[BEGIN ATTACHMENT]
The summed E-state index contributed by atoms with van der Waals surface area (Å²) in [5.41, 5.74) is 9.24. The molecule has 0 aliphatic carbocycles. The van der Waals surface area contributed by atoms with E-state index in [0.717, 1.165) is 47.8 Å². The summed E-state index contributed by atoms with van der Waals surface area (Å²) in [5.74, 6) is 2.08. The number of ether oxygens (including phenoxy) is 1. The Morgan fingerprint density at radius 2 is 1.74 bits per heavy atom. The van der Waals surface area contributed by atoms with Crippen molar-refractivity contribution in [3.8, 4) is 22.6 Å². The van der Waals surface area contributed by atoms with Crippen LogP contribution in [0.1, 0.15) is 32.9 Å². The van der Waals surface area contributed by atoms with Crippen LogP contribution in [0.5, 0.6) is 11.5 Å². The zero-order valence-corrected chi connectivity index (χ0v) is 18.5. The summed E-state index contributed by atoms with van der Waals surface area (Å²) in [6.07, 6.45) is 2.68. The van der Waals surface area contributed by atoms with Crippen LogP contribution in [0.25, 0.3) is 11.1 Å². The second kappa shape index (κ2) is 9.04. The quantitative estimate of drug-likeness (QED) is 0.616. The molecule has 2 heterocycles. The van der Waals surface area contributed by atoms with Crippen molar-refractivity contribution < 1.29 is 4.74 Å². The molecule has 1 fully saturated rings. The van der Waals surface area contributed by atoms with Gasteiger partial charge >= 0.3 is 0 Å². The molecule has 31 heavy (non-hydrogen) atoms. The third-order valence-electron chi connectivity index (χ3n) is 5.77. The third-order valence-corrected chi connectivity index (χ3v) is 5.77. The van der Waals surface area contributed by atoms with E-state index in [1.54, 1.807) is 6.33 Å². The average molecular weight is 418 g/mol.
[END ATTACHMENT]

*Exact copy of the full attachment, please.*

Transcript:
The summed E-state index contributed by atoms with van der Waals surface area (Å²) in [5.41, 5.74) is 9.24. The molecule has 0 aliphatic carbocycles. The van der Waals surface area contributed by atoms with E-state index in [0.717, 1.165) is 47.8 Å². The summed E-state index contributed by atoms with van der Waals surface area (Å²) in [5.74, 6) is 2.08. The number of ether oxygens (including phenoxy) is 1. The Morgan fingerprint density at radius 2 is 1.74 bits per heavy atom. The van der Waals surface area contributed by atoms with Crippen molar-refractivity contribution in [3.8, 4) is 22.6 Å². The van der Waals surface area contributed by atoms with Crippen LogP contribution in [0.1, 0.15) is 32.9 Å². The van der Waals surface area contributed by atoms with Crippen LogP contribution in [0.5, 0.6) is 11.5 Å². The zero-order valence-corrected chi connectivity index (χ0v) is 18.5. The summed E-state index contributed by atoms with van der Waals surface area (Å²) in [6.07, 6.45) is 2.68. The van der Waals surface area contributed by atoms with Crippen LogP contribution in [0.25, 0.3) is 11.1 Å². The second kappa shape index (κ2) is 9.04. The quantitative estimate of drug-likeness (QED) is 0.616. The molecule has 2 heterocycles. The van der Waals surface area contributed by atoms with Crippen molar-refractivity contribution < 1.29 is 4.74 Å². The molecule has 1 fully saturated rings. The van der Waals surface area contributed by atoms with Gasteiger partial charge >= 0.3 is 0 Å². The molecule has 31 heavy (non-hydrogen) atoms. The third-order valence-electron chi connectivity index (χ3n) is 5.77. The third-order valence-corrected chi connectivity index (χ3v) is 5.77. The van der Waals surface area contributed by atoms with E-state index in [1.54, 1.807) is 6.33 Å². The average molecular weight is 418 g/mol.